HOME
          
LATEST STORY
What’s the right news experience on a phone? Stacy-Marie Ishmael and BuzzFeed are trying to figure it out
ABOUT                    SUBSCRIBE
Sept. 16, 2011, 12:30 p.m.

“A Vast Wasteland Revisited”: A Berkman Center discussion on the state of television and media

Fifty years after Newt Minow’s famous speech to America’s young television industry, has the vast wasteland only gotten vaster?

On Monday, an all-star group of speakers gathered at Harvard Law School to consider a phrase first spoken 50 years ago. It was on May 9, 1961 that Newt Minow, then the young head of the Federal Communications Commission, gave what would be called the Wasteland Speech:

When television is good, nothing — not the theater, not the magazines or newspapers — nothing is better. But when television is bad, nothing is worse. I invite each of you to sit down in front of your own television set when your station goes on the air and stay there, for a day, without a book, without a magazine, without a newspaper, without a profit and loss sheet or a rating book to distract you. Keep your eyes glued to that set until the station signs off. I can assure you that what you will observe is a vast wasteland.

That got tongues wagging — the media likes nothing so much as to talk about the media. And when New York Times reporter Val Adams put the “vast wasteland” quote in his second paragraph — and a headline writer pulled it into Cheltenham bold italic on the Times’ front page — a new media catchphrase was born.

The event Monday tried to put the vast wasteland into today’s much vaster context. Minow himself, now 85, gave remarks, and a cast of worthies from all corners of media and media law contributed: Berkmanites Yochai Benkler and John Palfrey, FCC emeriti Reed Hundt and Kevin Martin, legal scholar Ellen Goodman, journalist Jonathan Alter, MIT’s Nicholas Negroponte, and what felt like a cast of thousands, all ably guided by Jonathan Zittrain. (Of particular note were Martha Minow, Newt’s daughter and now dean of Harvard Law School, and Ann Marie Lipinski, curator of the Nieman Foundation and thus my boss.)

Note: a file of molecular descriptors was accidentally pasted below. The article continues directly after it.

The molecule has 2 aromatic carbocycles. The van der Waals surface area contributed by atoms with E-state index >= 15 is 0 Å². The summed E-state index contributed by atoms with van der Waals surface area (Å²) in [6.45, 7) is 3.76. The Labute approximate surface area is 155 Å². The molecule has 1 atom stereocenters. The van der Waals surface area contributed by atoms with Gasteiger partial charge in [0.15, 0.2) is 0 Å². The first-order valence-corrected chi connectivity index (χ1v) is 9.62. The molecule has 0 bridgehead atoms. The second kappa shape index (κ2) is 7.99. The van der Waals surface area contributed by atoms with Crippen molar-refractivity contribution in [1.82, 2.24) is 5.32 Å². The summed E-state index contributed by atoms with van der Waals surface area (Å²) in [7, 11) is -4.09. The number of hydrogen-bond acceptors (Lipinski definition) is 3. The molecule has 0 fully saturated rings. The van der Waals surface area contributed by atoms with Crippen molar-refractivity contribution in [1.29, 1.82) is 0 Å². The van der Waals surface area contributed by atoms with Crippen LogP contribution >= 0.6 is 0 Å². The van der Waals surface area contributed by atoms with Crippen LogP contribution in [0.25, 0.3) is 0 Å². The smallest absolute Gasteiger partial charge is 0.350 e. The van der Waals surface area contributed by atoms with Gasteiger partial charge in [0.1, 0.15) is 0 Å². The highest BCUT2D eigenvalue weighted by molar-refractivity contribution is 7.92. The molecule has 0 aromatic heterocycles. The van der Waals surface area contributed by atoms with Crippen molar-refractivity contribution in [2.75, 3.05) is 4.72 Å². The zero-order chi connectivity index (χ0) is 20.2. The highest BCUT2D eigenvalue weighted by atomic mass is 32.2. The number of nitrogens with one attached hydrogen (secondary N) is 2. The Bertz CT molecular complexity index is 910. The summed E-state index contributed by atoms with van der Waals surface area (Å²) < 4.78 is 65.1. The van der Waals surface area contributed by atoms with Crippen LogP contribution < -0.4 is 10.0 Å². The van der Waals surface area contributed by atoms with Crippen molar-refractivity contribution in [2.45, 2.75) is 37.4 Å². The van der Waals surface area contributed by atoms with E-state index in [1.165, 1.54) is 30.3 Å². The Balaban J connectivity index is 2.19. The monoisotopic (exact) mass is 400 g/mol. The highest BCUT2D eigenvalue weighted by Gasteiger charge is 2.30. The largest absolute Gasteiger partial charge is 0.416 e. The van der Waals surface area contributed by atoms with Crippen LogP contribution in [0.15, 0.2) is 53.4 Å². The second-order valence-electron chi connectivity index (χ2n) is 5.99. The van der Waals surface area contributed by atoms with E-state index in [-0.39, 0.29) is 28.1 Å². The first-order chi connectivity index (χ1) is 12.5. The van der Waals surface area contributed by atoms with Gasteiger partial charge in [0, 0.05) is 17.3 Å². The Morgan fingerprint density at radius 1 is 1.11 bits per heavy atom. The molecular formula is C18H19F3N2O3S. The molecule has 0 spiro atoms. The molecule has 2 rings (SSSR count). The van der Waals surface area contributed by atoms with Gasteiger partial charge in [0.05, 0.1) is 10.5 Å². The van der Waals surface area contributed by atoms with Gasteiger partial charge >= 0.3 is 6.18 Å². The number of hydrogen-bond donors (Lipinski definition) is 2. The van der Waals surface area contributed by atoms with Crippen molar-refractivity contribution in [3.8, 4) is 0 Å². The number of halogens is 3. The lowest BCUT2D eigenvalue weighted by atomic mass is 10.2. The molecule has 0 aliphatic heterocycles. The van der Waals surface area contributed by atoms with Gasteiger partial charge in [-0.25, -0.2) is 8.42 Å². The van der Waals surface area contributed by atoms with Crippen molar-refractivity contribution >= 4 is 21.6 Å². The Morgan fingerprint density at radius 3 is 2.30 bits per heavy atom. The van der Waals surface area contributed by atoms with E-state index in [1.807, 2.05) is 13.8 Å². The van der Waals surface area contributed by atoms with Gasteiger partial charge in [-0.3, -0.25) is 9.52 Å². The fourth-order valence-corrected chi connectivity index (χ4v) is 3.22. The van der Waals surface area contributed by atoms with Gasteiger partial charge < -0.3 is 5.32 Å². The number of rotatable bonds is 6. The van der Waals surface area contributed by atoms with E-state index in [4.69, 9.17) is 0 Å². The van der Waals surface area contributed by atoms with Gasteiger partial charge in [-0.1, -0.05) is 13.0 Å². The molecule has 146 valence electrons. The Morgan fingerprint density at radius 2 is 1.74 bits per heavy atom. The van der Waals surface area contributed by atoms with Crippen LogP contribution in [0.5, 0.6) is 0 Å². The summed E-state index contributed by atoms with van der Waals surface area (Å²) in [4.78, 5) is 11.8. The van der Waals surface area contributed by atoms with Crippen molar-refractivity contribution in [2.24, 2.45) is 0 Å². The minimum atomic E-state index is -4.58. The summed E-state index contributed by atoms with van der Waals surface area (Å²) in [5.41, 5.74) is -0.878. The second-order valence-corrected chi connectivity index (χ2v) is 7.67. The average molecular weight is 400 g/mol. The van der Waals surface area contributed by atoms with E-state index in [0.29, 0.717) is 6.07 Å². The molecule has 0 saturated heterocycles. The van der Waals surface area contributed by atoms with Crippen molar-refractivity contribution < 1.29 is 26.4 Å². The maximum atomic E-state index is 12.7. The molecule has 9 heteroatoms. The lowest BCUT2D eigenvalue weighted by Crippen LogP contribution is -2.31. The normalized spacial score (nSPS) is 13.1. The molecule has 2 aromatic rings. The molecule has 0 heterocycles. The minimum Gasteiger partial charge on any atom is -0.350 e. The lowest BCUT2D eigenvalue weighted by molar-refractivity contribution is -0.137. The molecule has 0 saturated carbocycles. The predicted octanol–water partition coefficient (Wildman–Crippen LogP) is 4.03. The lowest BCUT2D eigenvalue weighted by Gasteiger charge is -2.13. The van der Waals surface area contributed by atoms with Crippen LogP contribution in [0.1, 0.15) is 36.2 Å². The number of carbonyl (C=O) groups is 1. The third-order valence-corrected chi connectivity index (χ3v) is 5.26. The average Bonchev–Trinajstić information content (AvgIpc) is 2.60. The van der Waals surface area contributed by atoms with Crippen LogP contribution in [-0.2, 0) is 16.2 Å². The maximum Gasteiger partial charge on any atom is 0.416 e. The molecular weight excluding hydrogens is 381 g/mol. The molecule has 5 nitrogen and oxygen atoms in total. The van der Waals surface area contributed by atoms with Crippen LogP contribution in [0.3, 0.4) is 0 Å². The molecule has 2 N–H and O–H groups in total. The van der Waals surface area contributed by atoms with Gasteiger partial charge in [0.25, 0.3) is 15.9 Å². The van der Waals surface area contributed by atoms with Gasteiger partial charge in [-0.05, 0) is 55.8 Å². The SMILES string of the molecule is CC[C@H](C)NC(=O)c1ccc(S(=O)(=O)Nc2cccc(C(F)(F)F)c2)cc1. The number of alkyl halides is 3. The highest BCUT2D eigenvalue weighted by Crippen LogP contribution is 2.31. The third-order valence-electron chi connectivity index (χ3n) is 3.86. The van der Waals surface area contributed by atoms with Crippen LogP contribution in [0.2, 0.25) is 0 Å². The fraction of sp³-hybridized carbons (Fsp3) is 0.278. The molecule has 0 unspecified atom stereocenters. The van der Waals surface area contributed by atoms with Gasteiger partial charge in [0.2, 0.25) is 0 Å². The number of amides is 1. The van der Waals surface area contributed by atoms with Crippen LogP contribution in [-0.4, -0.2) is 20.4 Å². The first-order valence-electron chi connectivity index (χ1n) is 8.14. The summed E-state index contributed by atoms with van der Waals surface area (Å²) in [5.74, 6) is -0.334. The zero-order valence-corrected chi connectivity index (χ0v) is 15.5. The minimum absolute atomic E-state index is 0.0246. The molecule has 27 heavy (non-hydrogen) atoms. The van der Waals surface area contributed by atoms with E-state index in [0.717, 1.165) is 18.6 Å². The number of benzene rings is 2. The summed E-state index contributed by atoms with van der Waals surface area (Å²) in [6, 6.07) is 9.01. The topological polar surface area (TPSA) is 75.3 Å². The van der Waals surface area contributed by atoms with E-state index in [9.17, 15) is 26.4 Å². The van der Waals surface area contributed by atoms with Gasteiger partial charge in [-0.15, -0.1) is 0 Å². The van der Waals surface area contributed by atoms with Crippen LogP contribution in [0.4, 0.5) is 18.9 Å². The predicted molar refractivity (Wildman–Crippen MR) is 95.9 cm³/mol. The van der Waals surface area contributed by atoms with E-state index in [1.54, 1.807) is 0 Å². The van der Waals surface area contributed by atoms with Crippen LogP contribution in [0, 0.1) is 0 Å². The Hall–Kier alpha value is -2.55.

Berkman’s now posted video of the event — take a look.

POSTED     Sept. 16, 2011, 12:30 p.m.
SHARE THIS STORY
   
Show comments  
Show tags
 
Join the 15,000 who get the freshest future-of-journalism news in our daily email.
What’s the right news experience on a phone? Stacy-Marie Ishmael and BuzzFeed are trying to figure it out
“Nobody has to read you. You have to earn that. You have to respect people’s attention.”
Come work for Nieman Lab
We have an opening for a staff writer in our Cambridge newsroom.
The newsonomics of telling your audience what they should do
At WNYC, a public radio station is getting more aggressive about telling people what to do: go vote, get more sleep, stay healthy. What happens when a news outlet starts talking about behavior change?
What to read next
686
tweets
Ken Doctor: The New York Times’ financials show the transition to digital accelerating
The numbers may look flat, but they contain a continuing set of ups and downs. Up next: executing on a year’s worth of launches.
496Controlled chaos: As journalism and documentary film converge in digital, what lessons can they share?
Old and new media types from journalism, documentary, and technology backgrounds gathered at MIT to share practices and discuss mutual concerns.
389Here’s some remarkable new data on the power of chat apps like WhatsApp for sharing news stories
At least in certain contexts, WhatsApp is a truly major traffic driver — bigger even than Facebook. Should there be a WhatsApp button on your news site?
These stories are our most popular on Twitter over the past 30 days.
See all our most recent pieces ➚
Encyclo is our encyclopedia of the future of news, chronicling the key players in journalism’s evolution.
Here are a few of the entries you’ll find in Encyclo.   Get the full Encyclo ➚
West Seattle Blog
U.S. News & World Report
New Jersey Newsroom
Financial Times
Publish2
Topix
The Fiscal Times
Franklin Center
InvestigateWest
The Globe and Mail
Medium
Kickstarter